We stop fighting the wall long enough to wipe the sweat from our foreheads. As are arms slide across our heads, we hear screaming and howling that is unearthly. The sound is a high pitched screech that causes Taylor and me to crouch over and cover our ears. I look over at Taylor and notice blood running from her ear and down her arm. I start to scream at her to draw attention to the blood, but when I open my mouth I feel something in my left ear burst that causes me to instantly drop to my knees. My ear starts throbbing as I feel blood run down the side of my face. As the screaming continues, low growling joins in with it. It sounds, for lack of a better term, demonic. The deep growls are coming from right in front of us, though we can’t see anything but leaves. The screeching sound continues until we can no longer hear. Despite my efforts to cover my ears, my right ear begins to bleed then everything goes silent.
I look over at Taylor and she lets out a scream I perceive to be silent. I jump to my feet and begin beating on the wall again. The wall that blocked us before finally breaks and we can get through. We run, screaming – silently, to us – and run for our lives, quite literally. We run as fast as we can and we don’t dare to look back. As we run, the weeds that grew around the trail that we’d taken to the Tramping Ground come alive and begin slithering across the path, as if reaching for our feet. Taylor is successfully jumping over every root and weed that reaches in her way. The weeds are slowing me down, but I keep going. I can feel a mass of heat coming up behind me. With every step I take, It takes three. There is no out-running It.
About ten meters ahead of me, Taylor is reaching the edge of the woods. My car is in sight. I reach in my back pocket and grab my car keys. I lunge forward and throw them to Taylor. She turns and tries to reach them but they slip through her fingers. They land on the ground in front of her feet. I keep running as she scrambles to pick them up and unlock the doors. I am at the edge of the woods when the root of a tree wraps itself around my ankle. I hit the ground with incredible force, having gone from running at a high-speed to a complete halt.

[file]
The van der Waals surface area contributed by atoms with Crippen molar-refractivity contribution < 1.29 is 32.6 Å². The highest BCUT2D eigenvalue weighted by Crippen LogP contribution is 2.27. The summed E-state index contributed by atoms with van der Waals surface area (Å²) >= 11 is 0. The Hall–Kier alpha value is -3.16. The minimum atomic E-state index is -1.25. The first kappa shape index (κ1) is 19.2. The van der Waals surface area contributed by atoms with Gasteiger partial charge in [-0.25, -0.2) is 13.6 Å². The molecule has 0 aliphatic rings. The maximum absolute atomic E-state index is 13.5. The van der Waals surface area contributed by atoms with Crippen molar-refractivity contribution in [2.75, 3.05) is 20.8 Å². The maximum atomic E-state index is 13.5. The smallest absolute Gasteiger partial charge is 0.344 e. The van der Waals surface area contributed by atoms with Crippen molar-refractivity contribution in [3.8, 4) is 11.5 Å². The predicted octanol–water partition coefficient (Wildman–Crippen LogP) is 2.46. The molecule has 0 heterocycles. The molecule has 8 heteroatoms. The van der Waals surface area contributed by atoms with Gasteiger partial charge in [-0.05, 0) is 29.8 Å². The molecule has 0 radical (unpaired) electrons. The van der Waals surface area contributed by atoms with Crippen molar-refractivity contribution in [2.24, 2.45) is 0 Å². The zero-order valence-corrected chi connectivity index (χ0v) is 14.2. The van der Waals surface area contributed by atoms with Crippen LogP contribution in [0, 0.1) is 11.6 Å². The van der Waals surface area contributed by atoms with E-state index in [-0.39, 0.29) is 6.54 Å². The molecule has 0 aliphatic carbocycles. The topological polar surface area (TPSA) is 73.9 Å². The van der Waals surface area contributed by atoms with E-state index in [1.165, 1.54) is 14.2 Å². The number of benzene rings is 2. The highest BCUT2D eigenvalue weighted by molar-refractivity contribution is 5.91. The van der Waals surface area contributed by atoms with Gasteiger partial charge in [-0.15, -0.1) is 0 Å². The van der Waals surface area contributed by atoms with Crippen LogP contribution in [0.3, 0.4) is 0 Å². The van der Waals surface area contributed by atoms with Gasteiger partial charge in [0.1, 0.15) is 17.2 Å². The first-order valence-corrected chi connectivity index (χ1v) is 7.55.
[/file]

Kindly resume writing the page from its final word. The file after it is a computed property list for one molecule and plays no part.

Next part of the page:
“AVA!” Taylor screams, but I can barely hear the muffled sound of her voice.
I roll over so I’m lying on my back and I look up at the giant mass of fire now hovering over me. I try to scramble away but it plunges down so close to my face that I can hear my hair sizzling from the intense heat. I am paralyzed in fear. I look straight up at it, watching the flames engulf the trees above me. I hear the muffled growls of invisible wolves approaching me, surrounding me.
The mass of flames above me morphs into a shape I recognize: human. It lowers itself onto the ground at my feet. I try to move my feet away from it but I can’t. I’m scared to breathe. I’m scared to even blink. The bottoms of my tennis shoes start to melt as It puts its feet up against mine. This human-shaped creature has skin that looks like lava. Its eyes are black as coal. It speaks to me in a deep, raspy, almost inconceivable tone of voice, and in a language I have never heard before, but I understand it: “Ava… I’ve been waiting for you…”